After I groggily answered his questions he went back to fiddling with the IV that I just realized had been placed in both of my arms. The one in my left arm was thick, and I constantly felt its presence under my skin. Through the back doors of the ambulance I saw my mother run up to the doors.
“Hey,” I said to her, as if nothing had happened.
“Are you ok?” She asked.
I responded by weakly shrugging my shoulders and closing my eyes again. She turned to the paramedics.
“Where are you bringing him?”
“We’re gonna take him to Stony Brook.”
“Ok, I’ll follow you there. I’ll meet you at the hospital, Joe.”
I nodded my head slowly as she walked back to her car. Halfway to the hospital my awareness began to return. I looked at the paramedic sitting next to me and asked what happened. He said I had a seizure.
A seizure? Doesn’t that only happen with strobe lights and some sort of stimuli? How could I have had a seizure. I thought to myself, “Well shit at least it wasn’t a heart attack.”
A year later, several neurologists later, several medications later, two more seizures later I was here at the office again, attempting to find out what was wrong with me, for what seemed like the millionth time.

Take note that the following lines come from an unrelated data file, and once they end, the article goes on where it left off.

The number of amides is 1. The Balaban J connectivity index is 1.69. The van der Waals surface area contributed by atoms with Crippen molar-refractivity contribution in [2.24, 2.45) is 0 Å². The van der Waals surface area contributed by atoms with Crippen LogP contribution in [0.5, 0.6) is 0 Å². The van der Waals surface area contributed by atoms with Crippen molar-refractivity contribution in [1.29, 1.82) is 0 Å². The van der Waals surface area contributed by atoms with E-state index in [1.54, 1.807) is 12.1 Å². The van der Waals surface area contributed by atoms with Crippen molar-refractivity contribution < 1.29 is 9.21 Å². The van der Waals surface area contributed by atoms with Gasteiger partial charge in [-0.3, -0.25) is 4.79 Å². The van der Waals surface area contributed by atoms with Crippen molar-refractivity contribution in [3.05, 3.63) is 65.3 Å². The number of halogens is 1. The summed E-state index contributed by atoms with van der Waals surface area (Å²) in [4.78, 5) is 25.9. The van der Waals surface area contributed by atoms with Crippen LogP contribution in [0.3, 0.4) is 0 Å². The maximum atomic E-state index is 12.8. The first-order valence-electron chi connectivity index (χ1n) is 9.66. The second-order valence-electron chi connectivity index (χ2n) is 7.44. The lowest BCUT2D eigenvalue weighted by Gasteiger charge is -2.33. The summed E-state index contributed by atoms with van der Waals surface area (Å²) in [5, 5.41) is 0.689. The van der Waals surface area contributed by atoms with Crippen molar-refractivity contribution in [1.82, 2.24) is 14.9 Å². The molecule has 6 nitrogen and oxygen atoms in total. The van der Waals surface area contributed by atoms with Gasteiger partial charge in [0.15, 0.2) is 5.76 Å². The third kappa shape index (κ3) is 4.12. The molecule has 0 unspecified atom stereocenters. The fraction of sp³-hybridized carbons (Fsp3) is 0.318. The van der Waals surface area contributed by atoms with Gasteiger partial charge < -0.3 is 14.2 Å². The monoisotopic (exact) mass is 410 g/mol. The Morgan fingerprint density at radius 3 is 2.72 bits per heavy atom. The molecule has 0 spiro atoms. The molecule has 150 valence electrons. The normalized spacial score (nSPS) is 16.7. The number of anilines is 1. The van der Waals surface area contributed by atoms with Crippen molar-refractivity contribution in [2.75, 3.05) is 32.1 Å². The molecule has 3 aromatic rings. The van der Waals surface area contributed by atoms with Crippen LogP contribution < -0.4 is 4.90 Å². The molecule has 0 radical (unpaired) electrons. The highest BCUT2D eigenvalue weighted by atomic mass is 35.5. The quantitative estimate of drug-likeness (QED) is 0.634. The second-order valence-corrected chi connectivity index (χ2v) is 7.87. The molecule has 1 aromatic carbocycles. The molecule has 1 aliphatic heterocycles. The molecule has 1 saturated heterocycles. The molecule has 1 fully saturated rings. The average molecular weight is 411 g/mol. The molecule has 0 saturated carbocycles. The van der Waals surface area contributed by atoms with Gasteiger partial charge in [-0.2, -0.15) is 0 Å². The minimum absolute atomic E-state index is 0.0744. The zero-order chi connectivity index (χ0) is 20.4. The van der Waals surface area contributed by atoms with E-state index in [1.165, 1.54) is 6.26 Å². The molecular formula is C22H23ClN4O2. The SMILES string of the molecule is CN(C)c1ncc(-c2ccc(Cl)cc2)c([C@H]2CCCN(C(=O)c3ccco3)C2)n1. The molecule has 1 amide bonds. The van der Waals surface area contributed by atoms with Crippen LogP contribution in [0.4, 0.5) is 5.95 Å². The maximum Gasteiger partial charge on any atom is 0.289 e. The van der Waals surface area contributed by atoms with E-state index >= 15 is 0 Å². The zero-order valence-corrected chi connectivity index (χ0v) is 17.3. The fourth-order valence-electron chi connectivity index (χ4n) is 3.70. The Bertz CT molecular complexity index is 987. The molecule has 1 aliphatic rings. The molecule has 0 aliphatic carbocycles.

“So we’re still not really sure what’s causing the seizures,” my neurologist said, flooding me with deja-vu. “But because of your recent issues we think you should go into the hospital for some testing.”
I looked up at him with a furrowed brow, feeling a mixture of desperation and frustration at the idea of being locked up in a hospital overnight again. I muttered a quick “fuck” under my breath.
“What would the testing be?” I asked.
“Well essentially, it would be like some of the brain scan tests you’ve had before but over a longer period of time. You’ll be strapped to electrodes for about seven days and they’ll monitor you during that period. Just so we definitely catch something, what we’ll do is pull you off of your medication while you’re in there and incite a seizure.”
My stomach dropped at not only the thought of having a seizure again, but purposely having one with the intent of being observed. I felt like I was going to be forced to be a lab rat in a clear cage, doctors hovering over me and scribbling down their findings while I writhed and suffered.
“How am I going to go to the hospital for that long? I have school, and I can’t just give up the semester,” I asked, fighting back against my doctor’s proposal.
“Well don’t you have a break coming up?” My mother asked.
“Yea I do, the week after next. I guess I could go in for the break.”